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Coca-Cola pulls ad campaign after Mein Kampf stunt

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Coca-Cola pulls ad campaign after Mein Kampf stunt


Coca-Cola has withdrawn its #MakeitHappy Twitter campaign after it was ambushed and duped into tweeting segments of Adolf Hitler’s Mein Kampf.

The campaign was launched to great fanfare in an advertisement spot during the Super Bowl. Coke wanted people to respond to “pervasive online negativity” with the #MakeItHappy hashtag. An algorithm was designed convert tweets to happy objects, such as a cute picture of a cat playing drums or a palm tree wearing sunglasses.

But Gawker, an online media firm, noticed that one adorable mouse that was re-published by the MakeitHappy campaign was made up of the fourteen words of a white nationalist slogan.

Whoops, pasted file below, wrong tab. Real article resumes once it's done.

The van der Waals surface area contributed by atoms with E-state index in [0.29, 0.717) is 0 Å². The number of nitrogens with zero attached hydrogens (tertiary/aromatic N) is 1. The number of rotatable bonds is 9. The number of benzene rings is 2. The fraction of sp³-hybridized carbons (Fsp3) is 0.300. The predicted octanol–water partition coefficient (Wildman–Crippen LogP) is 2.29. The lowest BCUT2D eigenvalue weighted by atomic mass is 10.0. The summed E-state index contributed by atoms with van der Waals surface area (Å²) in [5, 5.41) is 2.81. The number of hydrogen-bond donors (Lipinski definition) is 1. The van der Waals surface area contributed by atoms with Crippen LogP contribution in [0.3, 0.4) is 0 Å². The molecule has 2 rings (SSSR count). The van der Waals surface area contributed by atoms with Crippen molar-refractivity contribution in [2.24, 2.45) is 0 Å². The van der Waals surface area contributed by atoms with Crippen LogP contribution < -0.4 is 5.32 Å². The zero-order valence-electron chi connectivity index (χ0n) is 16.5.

It spun into action and set up a Twitter bot called @Meincoke, which churned out quotes from Mein Kampf and linked them to the #MakeItHappy tag. Soon after the drinks company’s Twitter feed was producing cutesey pictures made up of lines of the Nazi dictator’s autobiographical manifesto.

It began with: “It has turned out fortunate for me today that destiny appointed Braunau-on-the-Inn to be my birthplace” and got to “My father was a civil servant who fulfilled his duty very conscientiously” before Coca-Cola caught wind and shut down the campaign.

The company pulled the campaign after three days and in a statement to Adweek it said: “The #MakeItHappy message is simple: The Internet is what we make it, and we hoped to inspire people to make it a more positive place. It’s unfortunate that Gawker is trying to turn this campaign into something that it isn’t.

“Building a bot that attempts to spread hate through #MakeItHappy is a perfect example of the pervasive online negativity Coca-Cola wanted to address with this campaign.”

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